As I said all these words and sentences, I was continually interrupted by wild and enthusiastic clapping of hands and voices of vigorous applause.
“Similarly”, I went on, “when I say we must rule or govern ourselves in Nyasaland, I do not mean that Europeans must get out of Nyasaland. Not at all. I have nothing against Europeans as such. I do not hate Europeans. How could I hate Europeans? I have lived among them the greatest part of my life. As I am speaking here now, I have many friends among Europeans, both in America and in Britain. In fact, many of my best friends now are Europeans, British and Americans.
No, I do not hate Europeans. I have nothing against them. I have come to bridge the gap of disunity between the races, between the Europeans and the Indians on the one hand, and the Africans on the other, and not to widen it. We do not have to hate Europeans to win self-government. We have to work for it. But what I want Europeans to realise is that Nyasaland is our country and we are in the majority.
There are seven thousand or eight thousand Europeans and there are three million Africans. Nyasaland being our country and we being in the majority, we must rule ourselves, just as the British people rule themselves. We must have a majority, both in the Legislative Council and in the Executive Council. That is all I want. That is all I am saying. And if this sedition, if this is subversion, if this is treason, again, I say, I am ready for prison. Let the policemen over there making recordings and taking photographs for evidence,come and arrest me now”.
As I said these words, again a din of clapping of hands and voices went up to applaud what I said. I again paused to allow the commotion of applause to die down. As soon as all was quiet again, I resumed speaking. I thanked all present for the great and enthusiastic welcome they had given me.
I thanked Congress leaders for arranging the whole reception and welcome ceremony for me and the people for responding and coming to welcome me in such large numbers. Then I sat down. As I sat down, again wild clapping of hands and shouts of approval issued forth from the audience.
Mr. Matthew Phiri then introduced some chiefs present and Congress leaders. Then what passed for the Nation Anthem, ‘Mbuye Dalistsani Africa’ was sung, after which a prayer was said by one of the ministers present and the meeting was closed.
It was a great day. To the people of Blantyre, if not Nyasaland, it was certainly a great day. They enjoyed every minute of it, from the ceremony at the airport to the end of the meeting at Soche.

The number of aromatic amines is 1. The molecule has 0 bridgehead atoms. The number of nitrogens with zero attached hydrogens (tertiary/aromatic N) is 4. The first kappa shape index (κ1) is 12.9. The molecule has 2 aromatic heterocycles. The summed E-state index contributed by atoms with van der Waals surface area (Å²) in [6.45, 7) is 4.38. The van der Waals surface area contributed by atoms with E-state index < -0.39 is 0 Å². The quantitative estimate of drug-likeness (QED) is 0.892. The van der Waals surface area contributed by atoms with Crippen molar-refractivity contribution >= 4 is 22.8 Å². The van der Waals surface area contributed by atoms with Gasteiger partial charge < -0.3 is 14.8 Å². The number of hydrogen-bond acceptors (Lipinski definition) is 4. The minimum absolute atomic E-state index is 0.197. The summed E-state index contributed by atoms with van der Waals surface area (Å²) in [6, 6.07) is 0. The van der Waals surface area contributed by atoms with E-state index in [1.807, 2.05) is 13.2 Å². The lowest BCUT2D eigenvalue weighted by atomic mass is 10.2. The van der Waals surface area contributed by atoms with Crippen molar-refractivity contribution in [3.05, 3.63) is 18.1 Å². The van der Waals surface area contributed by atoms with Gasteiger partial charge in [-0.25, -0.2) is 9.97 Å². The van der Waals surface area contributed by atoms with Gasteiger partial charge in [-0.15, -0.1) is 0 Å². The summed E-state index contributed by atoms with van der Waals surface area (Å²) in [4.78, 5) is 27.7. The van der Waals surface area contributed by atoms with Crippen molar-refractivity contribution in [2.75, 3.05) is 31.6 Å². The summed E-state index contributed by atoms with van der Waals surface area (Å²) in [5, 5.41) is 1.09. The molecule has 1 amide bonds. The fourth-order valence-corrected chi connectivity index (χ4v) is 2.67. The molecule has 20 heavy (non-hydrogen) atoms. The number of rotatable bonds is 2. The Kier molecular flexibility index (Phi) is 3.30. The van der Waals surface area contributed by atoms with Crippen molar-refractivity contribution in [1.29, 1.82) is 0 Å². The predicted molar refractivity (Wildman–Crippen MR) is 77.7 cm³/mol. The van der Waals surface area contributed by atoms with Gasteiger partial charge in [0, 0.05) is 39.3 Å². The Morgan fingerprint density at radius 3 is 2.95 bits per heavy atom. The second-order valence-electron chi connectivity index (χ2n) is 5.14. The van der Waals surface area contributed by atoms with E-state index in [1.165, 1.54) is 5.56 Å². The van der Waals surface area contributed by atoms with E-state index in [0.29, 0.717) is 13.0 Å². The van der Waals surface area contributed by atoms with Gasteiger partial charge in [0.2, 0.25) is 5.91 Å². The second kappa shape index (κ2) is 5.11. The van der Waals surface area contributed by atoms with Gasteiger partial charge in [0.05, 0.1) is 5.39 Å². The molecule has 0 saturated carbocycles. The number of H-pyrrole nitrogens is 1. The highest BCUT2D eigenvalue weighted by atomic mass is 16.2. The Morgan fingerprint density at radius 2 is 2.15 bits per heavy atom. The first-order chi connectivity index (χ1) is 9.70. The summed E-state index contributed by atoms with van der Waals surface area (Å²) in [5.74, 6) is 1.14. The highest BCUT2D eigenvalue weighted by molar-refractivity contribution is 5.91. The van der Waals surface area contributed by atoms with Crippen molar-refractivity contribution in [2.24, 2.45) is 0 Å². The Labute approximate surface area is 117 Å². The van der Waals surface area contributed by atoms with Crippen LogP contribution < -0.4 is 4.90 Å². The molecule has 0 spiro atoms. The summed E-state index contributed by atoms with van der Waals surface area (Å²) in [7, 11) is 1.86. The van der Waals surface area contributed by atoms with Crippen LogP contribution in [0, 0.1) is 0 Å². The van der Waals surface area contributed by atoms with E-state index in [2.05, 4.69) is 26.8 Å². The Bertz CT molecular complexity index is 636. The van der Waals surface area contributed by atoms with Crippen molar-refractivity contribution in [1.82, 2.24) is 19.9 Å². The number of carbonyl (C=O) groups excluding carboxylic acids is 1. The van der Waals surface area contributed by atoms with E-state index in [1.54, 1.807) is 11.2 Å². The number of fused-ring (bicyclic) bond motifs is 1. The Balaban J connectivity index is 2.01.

But if it was a great day for the people of Blantyre or Nyasaland as a whole, it was a greater day to and for me. From the reception given me at the airport to the end of the meeting at Soche, all through, I was gripped by a feeling which I cannot adequately describe. Throughout the day, especially during the meeting at Soche, I felt the way the prodigal son must have felt when he returned home. I felt I was back home among my own, my own people to whom my return really mattered.
Throughout my speech, as I cried against federation and demanded self-government and saw all faces and eyes turned and fixed on me as if by some invisible power, I saw in the eyes of the women of my mother’s age, when I left home, the face and eyes of my own mother. I saw in the faces of the boys and girls of my own age or a little older or younger when I left, the faces of my brothers and sisters and the faces of my cousins of both sexes of all grades.
And in their silent faces and eyes, I could read the words and from their still and silent lips I could hear the voices and words ‘Yes, Yes,we do not want their federation. Can’t you do something about it, Kamuzu? We do not want to be ruled by others. We want to rule ourselves. Can’t you do something about it, Kamuzu?’
And I seemed to be hearing myself saying ‘Yes, Mother, I will do something about it. And if I do not succeed, I will go to prison or die, trying to do something about it, Mother.’ That is how I felt when I left the meeting place at Soche on that afternoon, the 6th day of July, 1958. I felt more than ever determined to do something definite about federation and self-government for Nyasaland.
Credits: Dr. Banda’s Biography written by Dr. Donald Brody.